Combine the two measures to arrive at an average minutes per week of activity.
A small amount of activity is better than none but if your patient is not achieving at least 150 minutes of moderate activity or 75 minutes of vigorous activity per week, then they should be given brief intervention to increase their level of activity. Some people do a mixture of moderate-intensity and vigorous intensity activity in a week. The ‘rule of thumb’ is that 1 minute of vigorous intensity activity counts the same as 2 minutes of moderate intensity activity. 1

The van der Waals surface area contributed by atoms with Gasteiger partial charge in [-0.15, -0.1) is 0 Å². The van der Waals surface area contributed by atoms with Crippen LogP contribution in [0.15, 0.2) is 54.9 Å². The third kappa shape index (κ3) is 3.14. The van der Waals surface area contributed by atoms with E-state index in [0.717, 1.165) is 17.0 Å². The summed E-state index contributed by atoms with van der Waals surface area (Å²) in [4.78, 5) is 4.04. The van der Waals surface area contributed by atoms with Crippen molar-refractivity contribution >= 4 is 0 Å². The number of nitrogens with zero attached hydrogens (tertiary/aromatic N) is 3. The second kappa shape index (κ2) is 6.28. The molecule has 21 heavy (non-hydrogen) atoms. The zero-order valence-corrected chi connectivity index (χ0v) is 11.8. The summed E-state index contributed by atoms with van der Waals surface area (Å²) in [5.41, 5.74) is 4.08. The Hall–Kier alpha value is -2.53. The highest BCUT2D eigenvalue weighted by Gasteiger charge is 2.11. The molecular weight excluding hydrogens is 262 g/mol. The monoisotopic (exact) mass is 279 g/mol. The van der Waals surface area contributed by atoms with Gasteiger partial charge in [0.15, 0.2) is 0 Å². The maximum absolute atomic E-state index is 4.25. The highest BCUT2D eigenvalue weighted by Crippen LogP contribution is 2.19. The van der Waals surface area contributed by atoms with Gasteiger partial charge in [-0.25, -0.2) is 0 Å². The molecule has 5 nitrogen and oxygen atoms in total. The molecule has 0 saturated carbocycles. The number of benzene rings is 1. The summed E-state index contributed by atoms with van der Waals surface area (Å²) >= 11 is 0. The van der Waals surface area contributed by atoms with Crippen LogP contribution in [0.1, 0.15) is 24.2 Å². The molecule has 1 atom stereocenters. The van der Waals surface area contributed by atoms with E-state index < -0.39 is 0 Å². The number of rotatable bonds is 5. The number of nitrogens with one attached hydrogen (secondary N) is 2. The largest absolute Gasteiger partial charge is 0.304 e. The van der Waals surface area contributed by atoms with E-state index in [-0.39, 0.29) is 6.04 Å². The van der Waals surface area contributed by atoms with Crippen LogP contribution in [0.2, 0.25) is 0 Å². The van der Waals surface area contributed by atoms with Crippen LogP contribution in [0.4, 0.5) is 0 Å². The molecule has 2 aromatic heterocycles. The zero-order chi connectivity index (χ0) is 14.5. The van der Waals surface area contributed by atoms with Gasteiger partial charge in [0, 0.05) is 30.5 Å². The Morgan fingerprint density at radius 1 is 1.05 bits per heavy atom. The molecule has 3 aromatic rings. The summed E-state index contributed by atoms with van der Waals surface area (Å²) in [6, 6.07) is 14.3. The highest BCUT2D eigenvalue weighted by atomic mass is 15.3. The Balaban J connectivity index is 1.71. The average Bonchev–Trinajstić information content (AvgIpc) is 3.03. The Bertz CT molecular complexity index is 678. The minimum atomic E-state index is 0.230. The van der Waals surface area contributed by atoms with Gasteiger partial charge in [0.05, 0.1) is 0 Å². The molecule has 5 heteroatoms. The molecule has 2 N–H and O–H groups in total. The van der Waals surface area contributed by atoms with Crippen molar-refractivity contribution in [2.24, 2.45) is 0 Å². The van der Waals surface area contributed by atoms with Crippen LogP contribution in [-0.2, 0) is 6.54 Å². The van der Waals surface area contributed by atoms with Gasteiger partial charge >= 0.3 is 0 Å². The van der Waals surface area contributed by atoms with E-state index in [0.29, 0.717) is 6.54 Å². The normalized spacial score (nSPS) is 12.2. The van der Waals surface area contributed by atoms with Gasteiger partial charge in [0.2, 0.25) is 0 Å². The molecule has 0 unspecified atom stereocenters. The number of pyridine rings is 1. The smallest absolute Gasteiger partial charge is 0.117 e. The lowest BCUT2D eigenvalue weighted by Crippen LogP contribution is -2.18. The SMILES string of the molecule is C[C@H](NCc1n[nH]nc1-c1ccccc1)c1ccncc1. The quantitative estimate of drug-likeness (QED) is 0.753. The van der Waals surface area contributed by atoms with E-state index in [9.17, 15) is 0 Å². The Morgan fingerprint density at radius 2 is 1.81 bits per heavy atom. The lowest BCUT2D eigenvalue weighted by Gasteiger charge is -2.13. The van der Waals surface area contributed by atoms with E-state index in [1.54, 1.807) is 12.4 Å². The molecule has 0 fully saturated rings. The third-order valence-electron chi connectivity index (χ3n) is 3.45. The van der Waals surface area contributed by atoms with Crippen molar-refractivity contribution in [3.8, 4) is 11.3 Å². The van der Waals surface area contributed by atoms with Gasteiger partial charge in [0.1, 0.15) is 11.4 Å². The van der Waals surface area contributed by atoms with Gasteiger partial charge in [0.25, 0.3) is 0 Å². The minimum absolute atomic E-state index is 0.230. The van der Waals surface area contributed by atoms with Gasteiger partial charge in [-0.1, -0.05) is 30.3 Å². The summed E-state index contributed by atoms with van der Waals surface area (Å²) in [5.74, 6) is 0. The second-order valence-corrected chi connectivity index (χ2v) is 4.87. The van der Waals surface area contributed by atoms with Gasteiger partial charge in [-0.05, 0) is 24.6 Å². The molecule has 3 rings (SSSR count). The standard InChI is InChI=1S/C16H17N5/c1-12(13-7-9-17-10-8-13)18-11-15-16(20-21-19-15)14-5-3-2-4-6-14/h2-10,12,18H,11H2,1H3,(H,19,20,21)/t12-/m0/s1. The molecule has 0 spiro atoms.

How much health benefit your patient receives depends on the how much they do:
|Activity amount (minutes and type)||Status||Health benefits gained|
|Less than 150 minutes of moderate activity (or 75 minutes of vigorous activity)||Low activity||Some|
|150-300 minutes of moderate activity (or 75-150 minutes of vigorous activity)||Medium activity||Substantial|
|More than 300 minutes of moderate activity (or 150 minutes of vigorous activity)||High activity||More than substantial|
- Adapted from Department of Health and Human Services (2008) Physical Activity Guidelines Advisory Committee Report, Washington, DC: US Department of Health and Human Services. ↩